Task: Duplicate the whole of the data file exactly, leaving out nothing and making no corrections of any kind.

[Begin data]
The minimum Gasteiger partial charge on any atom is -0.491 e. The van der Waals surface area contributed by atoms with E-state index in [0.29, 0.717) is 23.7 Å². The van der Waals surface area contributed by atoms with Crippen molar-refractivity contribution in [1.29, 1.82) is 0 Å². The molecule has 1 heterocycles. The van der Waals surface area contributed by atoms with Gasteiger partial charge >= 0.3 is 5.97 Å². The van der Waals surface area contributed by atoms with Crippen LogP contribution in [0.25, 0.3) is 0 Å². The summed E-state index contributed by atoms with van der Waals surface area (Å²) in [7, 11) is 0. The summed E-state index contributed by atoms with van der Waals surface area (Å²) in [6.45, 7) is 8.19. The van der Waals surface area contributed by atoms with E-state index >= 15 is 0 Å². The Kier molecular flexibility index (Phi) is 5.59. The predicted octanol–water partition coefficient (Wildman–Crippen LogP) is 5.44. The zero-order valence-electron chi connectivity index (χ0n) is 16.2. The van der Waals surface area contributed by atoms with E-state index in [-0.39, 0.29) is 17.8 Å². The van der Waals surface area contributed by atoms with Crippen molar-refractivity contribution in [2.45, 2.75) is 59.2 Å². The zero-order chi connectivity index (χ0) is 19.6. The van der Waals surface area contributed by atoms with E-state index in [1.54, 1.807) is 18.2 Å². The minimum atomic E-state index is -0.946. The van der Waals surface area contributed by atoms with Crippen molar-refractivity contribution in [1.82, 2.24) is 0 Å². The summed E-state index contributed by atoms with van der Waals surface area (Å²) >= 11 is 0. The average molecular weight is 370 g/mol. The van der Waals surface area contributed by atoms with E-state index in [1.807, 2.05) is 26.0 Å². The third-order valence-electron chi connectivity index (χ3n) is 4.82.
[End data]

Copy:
The minimum Gasteiger partial charge on any atom is -0.491 e. The van der Waals surface area contributed by atoms with E-state index in [0.29, 0.717) is 23.7 Å². The van der Waals surface area contributed by atoms with Crippen molar-refractivity contribution in [1.29, 1.82) is 0 Å². The molecule has 1 heterocycles. The van der Waals surface area contributed by atoms with Gasteiger partial charge >= 0.3 is 5.97 Å². The van der Waals surface area contributed by atoms with Crippen LogP contribution in [0.25, 0.3) is 0 Å². The summed E-state index contributed by atoms with van der Waals surface area (Å²) in [7, 11) is 0. The summed E-state index contributed by atoms with van der Waals surface area (Å²) in [6.45, 7) is 8.19. The van der Waals surface area contributed by atoms with E-state index >= 15 is 0 Å². The Kier molecular flexibility index (Phi) is 5.59. The predicted octanol–water partition coefficient (Wildman–Crippen LogP) is 5.44. The zero-order valence-electron chi connectivity index (χ0n) is 16.2. The van der Waals surface area contributed by atoms with E-state index in [-0.39, 0.29) is 17.8 Å². The van der Waals surface area contributed by atoms with Crippen molar-refractivity contribution in [2.45, 2.75) is 59.2 Å². The zero-order chi connectivity index (χ0) is 19.6. The van der Waals surface area contributed by atoms with E-state index in [1.54, 1.807) is 18.2 Å². The minimum atomic E-state index is -0.946. The van der Waals surface area contributed by atoms with Crippen molar-refractivity contribution in [1.82, 2.24) is 0 Å². The summed E-state index contributed by atoms with van der Waals surface area (Å²) >= 11 is 0. The average molecular weight is 370 g/mol. The van der Waals surface area contributed by atoms with E-state index in [1.807, 2.05) is 26.0 Å². The third-order valence-electron chi connectivity index (χ3n) is 4.82.